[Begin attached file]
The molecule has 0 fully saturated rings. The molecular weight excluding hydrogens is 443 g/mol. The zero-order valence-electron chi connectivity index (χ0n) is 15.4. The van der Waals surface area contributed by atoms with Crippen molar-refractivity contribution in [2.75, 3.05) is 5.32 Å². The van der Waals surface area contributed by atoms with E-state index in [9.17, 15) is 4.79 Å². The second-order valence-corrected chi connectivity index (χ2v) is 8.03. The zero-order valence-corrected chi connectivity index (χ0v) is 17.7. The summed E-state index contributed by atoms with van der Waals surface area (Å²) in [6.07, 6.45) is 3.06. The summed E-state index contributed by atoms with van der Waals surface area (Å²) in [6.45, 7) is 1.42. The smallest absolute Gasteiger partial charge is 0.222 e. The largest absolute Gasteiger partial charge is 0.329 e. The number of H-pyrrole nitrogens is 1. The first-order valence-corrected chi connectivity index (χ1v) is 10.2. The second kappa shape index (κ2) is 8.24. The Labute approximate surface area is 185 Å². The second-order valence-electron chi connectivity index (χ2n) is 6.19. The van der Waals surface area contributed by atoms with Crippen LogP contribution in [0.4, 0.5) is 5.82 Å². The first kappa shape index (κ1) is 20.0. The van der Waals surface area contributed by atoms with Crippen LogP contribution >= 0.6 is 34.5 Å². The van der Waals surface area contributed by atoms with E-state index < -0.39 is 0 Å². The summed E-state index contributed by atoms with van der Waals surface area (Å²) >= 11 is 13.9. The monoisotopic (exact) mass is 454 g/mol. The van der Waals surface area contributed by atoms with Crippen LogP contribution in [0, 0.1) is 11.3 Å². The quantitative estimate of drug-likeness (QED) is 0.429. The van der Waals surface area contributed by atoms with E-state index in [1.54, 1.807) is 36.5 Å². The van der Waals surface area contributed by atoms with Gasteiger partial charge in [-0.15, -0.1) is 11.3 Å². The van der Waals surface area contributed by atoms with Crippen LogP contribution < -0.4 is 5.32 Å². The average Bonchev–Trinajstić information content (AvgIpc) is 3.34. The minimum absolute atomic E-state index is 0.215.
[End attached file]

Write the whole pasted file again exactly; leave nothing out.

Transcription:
The molecule has 0 fully saturated rings. The molecular weight excluding hydrogens is 443 g/mol. The zero-order valence-electron chi connectivity index (χ0n) is 15.4. The van der Waals surface area contributed by atoms with Crippen molar-refractivity contribution in [2.75, 3.05) is 5.32 Å². The van der Waals surface area contributed by atoms with E-state index in [9.17, 15) is 4.79 Å². The second-order valence-corrected chi connectivity index (χ2v) is 8.03. The zero-order valence-corrected chi connectivity index (χ0v) is 17.7. The summed E-state index contributed by atoms with van der Waals surface area (Å²) in [6.07, 6.45) is 3.06. The summed E-state index contributed by atoms with van der Waals surface area (Å²) in [6.45, 7) is 1.42. The smallest absolute Gasteiger partial charge is 0.222 e. The largest absolute Gasteiger partial charge is 0.329 e. The number of H-pyrrole nitrogens is 1. The first-order valence-corrected chi connectivity index (χ1v) is 10.2. The second kappa shape index (κ2) is 8.24. The Labute approximate surface area is 185 Å². The second-order valence-electron chi connectivity index (χ2n) is 6.19. The van der Waals surface area contributed by atoms with Crippen LogP contribution in [0.4, 0.5) is 5.82 Å². The first kappa shape index (κ1) is 20.0. The van der Waals surface area contributed by atoms with Crippen LogP contribution >= 0.6 is 34.5 Å². The van der Waals surface area contributed by atoms with E-state index < -0.39 is 0 Å². The summed E-state index contributed by atoms with van der Waals surface area (Å²) >= 11 is 13.9. The monoisotopic (exact) mass is 454 g/mol. The van der Waals surface area contributed by atoms with Crippen LogP contribution in [0, 0.1) is 11.3 Å². The quantitative estimate of drug-likeness (QED) is 0.429. The van der Waals surface area contributed by atoms with E-state index in [1.54, 1.807) is 36.5 Å². The van der Waals surface area contributed by atoms with Gasteiger partial charge in [-0.15, -0.1) is 11.3 Å². The van der Waals surface area contributed by atoms with Crippen LogP contribution < -0.4 is 5.32 Å². The average Bonchev–Trinajstić information content (AvgIpc) is 3.34. The minimum absolute atomic E-state index is 0.215.